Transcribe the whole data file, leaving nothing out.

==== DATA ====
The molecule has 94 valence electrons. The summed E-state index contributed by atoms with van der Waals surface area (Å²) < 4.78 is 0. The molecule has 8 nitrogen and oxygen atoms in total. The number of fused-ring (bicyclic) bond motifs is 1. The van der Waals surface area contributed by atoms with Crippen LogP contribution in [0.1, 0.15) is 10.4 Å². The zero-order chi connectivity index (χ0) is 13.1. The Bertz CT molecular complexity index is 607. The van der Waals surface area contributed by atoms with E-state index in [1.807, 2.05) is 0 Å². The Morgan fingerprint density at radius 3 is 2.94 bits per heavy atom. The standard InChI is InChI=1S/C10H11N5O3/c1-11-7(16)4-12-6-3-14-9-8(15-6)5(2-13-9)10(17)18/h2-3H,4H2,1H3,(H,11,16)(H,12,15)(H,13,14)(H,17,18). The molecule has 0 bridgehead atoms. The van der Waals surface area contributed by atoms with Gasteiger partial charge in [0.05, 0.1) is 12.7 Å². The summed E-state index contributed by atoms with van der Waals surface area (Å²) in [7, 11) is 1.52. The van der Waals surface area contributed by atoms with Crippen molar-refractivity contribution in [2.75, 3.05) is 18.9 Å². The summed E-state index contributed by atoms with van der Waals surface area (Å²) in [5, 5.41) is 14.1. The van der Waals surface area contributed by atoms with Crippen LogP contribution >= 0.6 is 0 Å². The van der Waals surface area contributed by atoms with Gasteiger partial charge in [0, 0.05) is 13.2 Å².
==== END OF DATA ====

The molecule has 94 valence electrons. The summed E-state index contributed by atoms with van der Waals surface area (Å²) < 4.78 is 0. The molecule has 8 nitrogen and oxygen atoms in total. The number of fused-ring (bicyclic) bond motifs is 1. The van der Waals surface area contributed by atoms with Crippen LogP contribution in [0.1, 0.15) is 10.4 Å². The zero-order chi connectivity index (χ0) is 13.1. The Bertz CT molecular complexity index is 607. The van der Waals surface area contributed by atoms with E-state index in [1.807, 2.05) is 0 Å². The Morgan fingerprint density at radius 3 is 2.94 bits per heavy atom. The standard InChI is InChI=1S/C10H11N5O3/c1-11-7(16)4-12-6-3-14-9-8(15-6)5(2-13-9)10(17)18/h2-3H,4H2,1H3,(H,11,16)(H,12,15)(H,13,14)(H,17,18). The molecule has 0 bridgehead atoms. The van der Waals surface area contributed by atoms with Gasteiger partial charge in [0.05, 0.1) is 12.7 Å². The summed E-state index contributed by atoms with van der Waals surface area (Å²) in [7, 11) is 1.52. The van der Waals surface area contributed by atoms with Crippen molar-refractivity contribution in [2.75, 3.05) is 18.9 Å². The summed E-state index contributed by atoms with van der Waals surface area (Å²) in [5, 5.41) is 14.1. The van der Waals surface area contributed by atoms with Crippen LogP contribution >= 0.6 is 0 Å². The van der Waals surface area contributed by atoms with Gasteiger partial charge in [0, 0.05) is 13.2 Å².